Contemporary Art

Today and Tomorrow: China's New Generation of Artists

By Lisa Movius

As Beijing's Today Art Museum opens the exhibition of its third Wang Shikuo Award, now is a good moment to consider contemporary art in China. The show at Today will feature the work of 12 artists, all of whom are in the running for the Wang Shikuo Award and a 100,000 RMB (US $14,540) prize. Prominent artists shortlisted include installation artist Wang Weisi, video artist Jiang Kaiqun and painter Cai Yaling.

Mainland China now has many such showcases for young and mid-career artists from the internet-savvy generations born in the 1980s and 1990s. Private institutions like Today Art Museum and the Ullens Center for Contemporary Art (UCCA) in Beijing, the Times Museum in Guangzhou, and the Yuz Museum, Rockbund Art Museum and Long Museum in Shanghai all include shows for emerging artists, usually Chinese, in their regular programming. The same goes for the multi-city museum networks of K11 and OCAT, two non-profit organisations devoted to the promotion of Chinese contemporary art. K11’s sites include "art malls" in Shanghai, Hong Kong, Wuhan, Guangzhou and Shenyang, which merge art, retail and nature in one space. OCAT, meanwhile, takes a satellite approach, with museums in Shanghai, Beijing, Wuhan and Shenzhen.

Installation view of Self Portrait, Xiao Hanqiu, 2016. Image courtesy of artist and Tabula Rasa Gallery.

Young Chinese talent is well nourished at the gallery level as well, with over a dozen spaces each in Beijing and Shanghai dedicated to or including emerging artists. Prominent galleries include Tabula Rasa, Magician Space and Gallery Yang in Beijing, and Vanguard Gallery, Don Gallery, MadeIn Gallery, Capsule and Bank Gallery in Shanghai.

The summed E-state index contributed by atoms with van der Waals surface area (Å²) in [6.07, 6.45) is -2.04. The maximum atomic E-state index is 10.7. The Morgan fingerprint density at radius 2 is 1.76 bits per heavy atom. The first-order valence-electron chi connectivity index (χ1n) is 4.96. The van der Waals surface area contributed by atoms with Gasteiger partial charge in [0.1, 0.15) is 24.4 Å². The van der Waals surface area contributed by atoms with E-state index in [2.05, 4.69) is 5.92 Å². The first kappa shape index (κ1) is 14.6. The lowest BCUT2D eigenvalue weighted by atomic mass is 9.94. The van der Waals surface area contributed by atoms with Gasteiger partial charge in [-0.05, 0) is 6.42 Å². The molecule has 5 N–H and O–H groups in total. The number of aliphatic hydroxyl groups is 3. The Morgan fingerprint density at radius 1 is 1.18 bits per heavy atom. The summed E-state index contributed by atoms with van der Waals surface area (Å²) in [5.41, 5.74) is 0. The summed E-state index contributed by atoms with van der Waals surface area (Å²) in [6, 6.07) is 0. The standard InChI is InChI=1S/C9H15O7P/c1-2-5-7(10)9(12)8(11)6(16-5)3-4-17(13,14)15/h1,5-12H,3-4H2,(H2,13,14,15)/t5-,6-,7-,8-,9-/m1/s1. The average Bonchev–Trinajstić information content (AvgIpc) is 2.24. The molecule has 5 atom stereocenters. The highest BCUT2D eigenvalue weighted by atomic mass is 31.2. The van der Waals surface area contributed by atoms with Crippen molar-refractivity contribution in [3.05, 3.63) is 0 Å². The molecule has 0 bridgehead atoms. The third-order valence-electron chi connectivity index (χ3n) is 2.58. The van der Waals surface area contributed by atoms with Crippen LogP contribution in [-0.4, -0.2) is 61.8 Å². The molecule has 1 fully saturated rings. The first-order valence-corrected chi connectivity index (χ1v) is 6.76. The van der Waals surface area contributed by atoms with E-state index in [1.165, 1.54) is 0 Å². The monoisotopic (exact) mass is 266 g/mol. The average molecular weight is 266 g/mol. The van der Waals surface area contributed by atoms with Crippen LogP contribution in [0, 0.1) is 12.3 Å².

"The development of Chinese artists in this era is driven by a more mature market," says artist Xiao Hanqiu, born 1986 in Beijing. Some say that the plethora of opportunities has led to mainland artists today making work that is less radical than that of their predecessors, but recent surges in Chinese contemporary art sales suggests that it is still art that is popular among buyers.

Xiao Hanqiu, Hand, acrylic on canvas, 2018. Image courtesy of the artist and Tabula Rasa Gallery.

Another exhibition, also opening this summer, provides an opportunity to contrast work made by young mainland Chinese artists with their counterparts in "greater China." New Directions Musquiqui Chihying at UCCA is a solo exhibition of Taipei and Berlin-based Taiwanese multimedia artist Chihying. Born in 1985, Chihying delves into heady questions around postcolonialism, migration, and Chinese involvement in Africa – topics not commonly explored by his contemporaries.

Two stills from Musquiqui Chihying's The Sculpture, video, 2018. Image courtesy of the artist and UCCA.

Needless to say, these artists now have access to much of the same information and training as artists all around the world, and this effect of globalisation has resulted in the increasing internationalism of art practice at home. "Young Chinese artists grew up during the popularisation of the internet," says Ma Haijiao, an artist born in 1990 in Hebei, a northern province of China. "Most of us received a comprehensive contemporary art education in college, so are very international and theoretical."

Installation view of Happy Valley, Ma Haijiao, 2018. Image courtesy of the artist and Tabula Rasa Gallery.

2018 Wang Shikuo Award-TAM Exhibition of Nominated Chinese Contemporary Young Artists, Today Art Museum, Beijing, 25 August – 10 October

New Directions: Musquiqui Chihying, Ullens Center for Contemporary Art, Beijing, 25 August – 28 October

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